I’m not an electical engineer, nor did I stay at a Holiday Inn Express last night, but I found it to be an interesting idea. I’m always drawn to concepts that turn paradigms on their head and look at things backwards. Just a thought.

  7. Ray Hyde Avatar

    Local co-generation is a real option. If you burn fuel to generate your own electricity, you can use almost all the waste heat, for water heating, space heating, and even air conditioning. Some apartment buildings do this because scale and capital factors work in their favor more than for individeual homeowners.

    Individual units are for sale in Florida where air conditioning costs are high. New laws mean that power companies must buy back excess power your system generates AT THEIR HIGHEST MARGINAL COST.

    One advantage of local generation is that it distributes pollution over a wide area, the disadvantage is that smaller units may not have the best pollution abatement equipment or it may not be properly monitored and maintained.

    This concept is possible because modern small engines are much more efficient and reliable than previously, and microprocessor control systems can divert heat and energy where it is needed seamlessly, and reduce the need for human monitoring.

    You will still need the transmission lines for the same reasons you will still need interstates: you cannot allow a situation where a city is totally reliant on its own resources, whether that means cogeneration or local mass transit.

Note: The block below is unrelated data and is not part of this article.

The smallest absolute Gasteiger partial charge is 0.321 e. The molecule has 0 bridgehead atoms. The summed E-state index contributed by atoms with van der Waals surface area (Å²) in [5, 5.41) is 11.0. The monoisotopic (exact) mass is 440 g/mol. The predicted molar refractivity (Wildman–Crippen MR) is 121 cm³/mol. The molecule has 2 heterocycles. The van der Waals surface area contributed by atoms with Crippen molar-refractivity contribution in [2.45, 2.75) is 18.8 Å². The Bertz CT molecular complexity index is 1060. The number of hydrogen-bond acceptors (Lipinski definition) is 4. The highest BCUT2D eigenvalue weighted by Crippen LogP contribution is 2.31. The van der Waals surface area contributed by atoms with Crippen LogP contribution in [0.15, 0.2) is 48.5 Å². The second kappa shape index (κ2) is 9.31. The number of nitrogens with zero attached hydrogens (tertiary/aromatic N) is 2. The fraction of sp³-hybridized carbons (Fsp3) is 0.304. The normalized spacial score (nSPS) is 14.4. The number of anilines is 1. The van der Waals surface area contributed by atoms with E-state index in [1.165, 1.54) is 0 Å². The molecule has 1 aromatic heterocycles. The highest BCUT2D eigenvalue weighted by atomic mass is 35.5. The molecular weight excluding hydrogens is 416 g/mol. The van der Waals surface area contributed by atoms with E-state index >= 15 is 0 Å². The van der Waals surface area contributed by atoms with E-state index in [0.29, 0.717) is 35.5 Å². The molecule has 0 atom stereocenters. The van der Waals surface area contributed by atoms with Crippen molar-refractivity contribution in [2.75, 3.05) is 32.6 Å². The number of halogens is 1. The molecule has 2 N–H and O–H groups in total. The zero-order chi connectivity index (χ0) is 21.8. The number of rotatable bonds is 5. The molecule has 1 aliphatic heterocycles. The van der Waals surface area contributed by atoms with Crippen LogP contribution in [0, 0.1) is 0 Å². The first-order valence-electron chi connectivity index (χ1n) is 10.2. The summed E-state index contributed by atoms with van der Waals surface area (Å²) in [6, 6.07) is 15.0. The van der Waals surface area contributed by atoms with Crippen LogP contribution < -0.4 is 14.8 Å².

8. Anonymous Avatar

    The main problem with distributed generation is economics. Most of the units have, until recently, been developed to run on natural gas. Base load electric generation is now using a lot of natural gas, and hence demand (and prices) are up. Distributed generation is price-competitive with retail electric rates when natural gas sells in the $4-$5 range, according to some analysts. Today’s market prices are in the $14 range.

    Now, IF distributed gen could efficiently and cleanly run on an alternate fuel, it has big potential.

  9. I am not interested in debating giant wind/solar farms. I am talking about distributed, renewable, micropower.

    Distributed power makes sense (cents) for security/disaster recovery plans as well. The first places that should be allowed to put up roof solar panels with net metering/distribution are public school/municiple buildings. The cost savings are huge.

    Of course, it may take more investment and time to get from fossil to renewable. But that is where fuel cells come in. Fuel cells can store power from natural gas or solar. Every house should have its own.

    Amory Lovins documents a dramatic and little-known development: worldwide, efficient use of electricity plus decentralized low- or no-carbon electric generation are already at least twice as big as nuclear power and growing an order of magnitude faster, simply because they cost far less. New nuclear plants not only can’t compete with central coal and gas plants, but also can’t compete by hopelessly wide margins with these cheaper decentralized alternatives. Nuclear investments would only reduce and retard the reduction of carbon dioxide emissions, because they’d save far less carbon per dollar and provide less new electricity per year. These differences, once hypothetical, are now richly confirmed by actual market behavior.